Drought has effects that can scar landscapes for years. While many native plants in your area have their coping mechanisms and rebound processes for dealing with these arid times, non-native plants may not—and landmarks can experience massive changes that never fully heal. If you own a large parcel of land, you need to keep an eye on it somehow to prevent outbreaks of plant disease and to monitor the changes going on. Aerial imaging is the easiest way to do this because it can use different camera settings and features to identify specific problems.
1. See Changes in Water Boundaries
If any water is on your property, aerial imaging is necessary. Drought will change the boundaries of those features; even sea coasts may see changes as rivers that feed into the see dry up and leave dry, sandy plains behind. Viewing the changes from the air is the best way to get a look at the big picture. If you rely on that water for anything, knowing about a change in river course or a shrinking lake on a far-off part of the property can help you anticipate changes in water use or sourcing.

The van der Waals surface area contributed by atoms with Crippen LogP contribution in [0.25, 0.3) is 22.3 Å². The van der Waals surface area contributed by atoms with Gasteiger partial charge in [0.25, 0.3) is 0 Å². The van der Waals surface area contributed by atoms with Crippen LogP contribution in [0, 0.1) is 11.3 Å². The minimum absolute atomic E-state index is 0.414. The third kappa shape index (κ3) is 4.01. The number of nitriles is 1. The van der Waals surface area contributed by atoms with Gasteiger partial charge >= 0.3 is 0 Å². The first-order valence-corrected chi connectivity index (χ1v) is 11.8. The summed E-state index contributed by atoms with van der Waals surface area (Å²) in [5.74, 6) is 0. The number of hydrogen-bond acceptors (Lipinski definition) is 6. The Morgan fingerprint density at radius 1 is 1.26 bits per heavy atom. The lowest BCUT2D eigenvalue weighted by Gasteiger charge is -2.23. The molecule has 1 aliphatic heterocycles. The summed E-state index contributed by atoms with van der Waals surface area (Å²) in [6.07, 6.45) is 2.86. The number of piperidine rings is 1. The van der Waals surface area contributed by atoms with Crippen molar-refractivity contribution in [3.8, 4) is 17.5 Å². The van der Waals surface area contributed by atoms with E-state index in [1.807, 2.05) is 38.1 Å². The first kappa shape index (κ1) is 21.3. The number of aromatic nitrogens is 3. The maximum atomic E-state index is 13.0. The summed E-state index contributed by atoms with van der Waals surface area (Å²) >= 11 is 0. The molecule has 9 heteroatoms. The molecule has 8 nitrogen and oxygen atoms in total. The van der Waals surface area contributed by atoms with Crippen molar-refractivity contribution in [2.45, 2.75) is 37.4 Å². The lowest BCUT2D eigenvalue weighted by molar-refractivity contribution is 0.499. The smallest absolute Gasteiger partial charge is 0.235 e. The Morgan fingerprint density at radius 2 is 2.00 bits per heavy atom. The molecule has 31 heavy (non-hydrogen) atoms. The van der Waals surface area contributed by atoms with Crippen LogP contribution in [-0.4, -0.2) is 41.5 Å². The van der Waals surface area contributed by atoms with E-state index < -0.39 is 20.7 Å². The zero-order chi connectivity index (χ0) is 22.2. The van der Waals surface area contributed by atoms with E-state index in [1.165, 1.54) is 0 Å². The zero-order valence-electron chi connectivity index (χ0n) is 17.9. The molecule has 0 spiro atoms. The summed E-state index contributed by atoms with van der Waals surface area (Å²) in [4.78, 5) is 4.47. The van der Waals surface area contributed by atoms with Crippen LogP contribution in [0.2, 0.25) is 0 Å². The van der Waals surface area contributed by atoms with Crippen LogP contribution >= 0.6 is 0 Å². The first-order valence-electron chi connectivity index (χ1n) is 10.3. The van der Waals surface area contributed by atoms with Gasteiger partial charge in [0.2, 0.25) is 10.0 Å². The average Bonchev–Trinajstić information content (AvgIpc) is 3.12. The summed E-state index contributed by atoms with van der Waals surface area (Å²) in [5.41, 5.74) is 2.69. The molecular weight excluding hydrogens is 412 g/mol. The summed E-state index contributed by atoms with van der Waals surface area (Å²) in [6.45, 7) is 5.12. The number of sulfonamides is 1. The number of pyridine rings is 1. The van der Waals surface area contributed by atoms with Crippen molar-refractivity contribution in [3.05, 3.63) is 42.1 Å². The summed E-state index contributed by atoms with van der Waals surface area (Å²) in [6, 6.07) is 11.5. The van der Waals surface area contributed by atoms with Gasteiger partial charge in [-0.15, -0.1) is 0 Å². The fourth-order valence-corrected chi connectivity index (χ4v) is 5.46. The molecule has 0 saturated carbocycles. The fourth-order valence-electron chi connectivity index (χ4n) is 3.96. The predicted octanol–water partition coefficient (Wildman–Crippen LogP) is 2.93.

2. Find Diseased Trees
Dried-out trees are perfect hosts for many pathogens, from fungi to insect pests. They're also the perfect tinder for starting a fire. An overhead view of the colors of the trees on your property can show you if there are patches of trees that need to be removed immediately to prevent the spread of wildfire and to eliminate dangerous pathogens that could affect the rest of the trees in the area.
3. Watch for Disappearing Grasses and Other Plants
As drought causes shrubs to die back and grasses to disappear, the exposed ground can add to any dust problems you may have. The disappearance of these plants also doesn't bode well should heavy rains once again appear; there would be nothing to stop the erosion of the remaining soil. When you can spot areas where plants have disappeared and only bare ground is left, you can start dust-control procedures and monitor the area for flooding when the rains come back.
Some aerial imaging is possible using drones, but a manned-flight with professional imaging provides more customized services. Don't assume the land will heal itself—keep track of all the drought-linked changes so you can help the land return to its healthier state. Contact aerial imagery acquisition services to learn more.